Guilt term I fell in love with him like he always lived in a nearby corner. He was always doing something with it, becoming familiar with it, discovering how to become a musician and his instrument. Anytime he picked it up, it was in perfect condition. Whenever they set it, it was in perfect condition. Anytime they put it in their mouth, it was in perfect condition. He became a musician. It was amazing to see. We all took care that the actor should not be done as he is supposed to do. [Laughter]

Coleman Domingo this is true.

Wolf Who, this group? I am confused. [Laughter]

I wonder, when you watch his performance now or when you watch the film, does it play differently to anyone passing by you? Has the meaning changed in any way for you?

Domingo Absolutely. I saw it the other night and I heard Chad’s language in a different way. You see his strength and his humor. It brought tears to my eyes very quickly, which I now know. And knowing that we were all very well capable people and we were doing this tremendous work, showing and wrestling with the language of August. This man had another heavy struggle at the top. I don’t know how he did it. I sat with myself for 15 minutes after watching it and I cried a little, especially when I saw the dedication. It really struck me that she is not with us. I knew it was not written, but to see that it was written, it disappointed me.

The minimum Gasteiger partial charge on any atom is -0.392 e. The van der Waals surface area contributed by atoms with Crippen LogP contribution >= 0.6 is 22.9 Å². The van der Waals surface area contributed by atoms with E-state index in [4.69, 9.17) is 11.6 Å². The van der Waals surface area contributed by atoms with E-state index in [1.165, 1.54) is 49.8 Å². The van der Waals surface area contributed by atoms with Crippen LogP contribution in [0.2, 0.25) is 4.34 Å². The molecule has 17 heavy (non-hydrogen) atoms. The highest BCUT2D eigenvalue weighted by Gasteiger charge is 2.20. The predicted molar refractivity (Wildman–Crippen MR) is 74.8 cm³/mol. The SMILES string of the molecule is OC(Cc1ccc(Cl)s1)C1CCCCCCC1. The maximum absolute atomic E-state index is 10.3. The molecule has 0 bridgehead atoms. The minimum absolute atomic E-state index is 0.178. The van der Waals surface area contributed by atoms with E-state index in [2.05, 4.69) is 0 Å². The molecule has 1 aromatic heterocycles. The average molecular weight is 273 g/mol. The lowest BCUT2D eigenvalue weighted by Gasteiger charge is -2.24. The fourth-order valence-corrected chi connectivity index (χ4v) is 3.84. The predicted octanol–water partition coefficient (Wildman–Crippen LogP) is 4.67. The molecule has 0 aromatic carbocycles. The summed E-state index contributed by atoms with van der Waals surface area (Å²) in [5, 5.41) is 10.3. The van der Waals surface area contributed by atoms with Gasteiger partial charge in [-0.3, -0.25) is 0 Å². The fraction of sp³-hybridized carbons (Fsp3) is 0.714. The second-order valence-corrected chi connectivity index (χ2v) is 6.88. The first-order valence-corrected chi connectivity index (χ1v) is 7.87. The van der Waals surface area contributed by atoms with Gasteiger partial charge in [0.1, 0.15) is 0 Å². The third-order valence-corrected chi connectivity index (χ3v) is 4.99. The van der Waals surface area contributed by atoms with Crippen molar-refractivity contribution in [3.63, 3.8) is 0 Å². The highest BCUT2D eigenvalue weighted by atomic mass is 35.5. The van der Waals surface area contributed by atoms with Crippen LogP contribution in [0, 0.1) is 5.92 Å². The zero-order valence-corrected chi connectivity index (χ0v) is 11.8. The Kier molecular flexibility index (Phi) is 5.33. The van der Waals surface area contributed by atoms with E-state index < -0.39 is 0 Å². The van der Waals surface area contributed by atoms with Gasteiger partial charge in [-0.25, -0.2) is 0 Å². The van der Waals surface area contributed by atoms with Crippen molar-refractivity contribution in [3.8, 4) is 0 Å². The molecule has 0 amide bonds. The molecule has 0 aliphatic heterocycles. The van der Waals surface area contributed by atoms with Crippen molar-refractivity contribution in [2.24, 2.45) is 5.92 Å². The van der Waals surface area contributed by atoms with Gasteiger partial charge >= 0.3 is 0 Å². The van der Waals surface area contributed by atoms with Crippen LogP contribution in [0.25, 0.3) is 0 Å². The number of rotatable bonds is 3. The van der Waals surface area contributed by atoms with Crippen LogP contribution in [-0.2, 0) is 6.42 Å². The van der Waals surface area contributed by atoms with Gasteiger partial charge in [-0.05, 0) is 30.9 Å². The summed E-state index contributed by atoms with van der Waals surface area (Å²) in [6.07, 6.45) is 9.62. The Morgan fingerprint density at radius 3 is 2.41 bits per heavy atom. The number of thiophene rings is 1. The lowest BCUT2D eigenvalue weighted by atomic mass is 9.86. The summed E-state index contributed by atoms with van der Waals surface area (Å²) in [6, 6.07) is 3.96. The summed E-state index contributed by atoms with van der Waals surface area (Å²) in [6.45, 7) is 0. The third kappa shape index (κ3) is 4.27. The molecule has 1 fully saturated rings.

VIOLA DAVIS There was an encroachment on Chad’s performance, but needed to happen. This is a man who is angry at God, who has also lost his faith. Hence [Boseman has] That character got hope and death to go to work and the edge of life. Of course, you look back at him and see that he is where he was.

I always say, a carpenter or someone else who works needs some tools to make them work. We are our tool. We have to use. There is no way to tie your way to your hotel. You have to bring it with you, and you need permission to do so. And he went there, he really did.

George and Viola, “Ma Rainey Black Black”, is the only play of August Wilson’s American Century Cycle inspired by a real-life public figure. What do you think it is about his story that is ripe for drama.

Wolf I think he had a reason for August [that] She lived out of the rules. And when one stays outside the rules, it becomes very clear what the rules are. I think she is going to fight, not think about the consequences. She is going to fight the fight as she should. She reminds me … my grandmother was like this. If you were a black woman, if you wait for someone to accept your power, it was never going to happen. Therefore you had to claim your power. He has the qualities that everyone must develop if you are an artist, period, and if you are an artist of color, then enhanced: this is the truth and this is my talent, and this is what I am willing to do And that’s what I’m not willing to do. I think he lived his life in such a pure way. And if you determine that in 1927, you have got drama, because the world is not accepting any of that.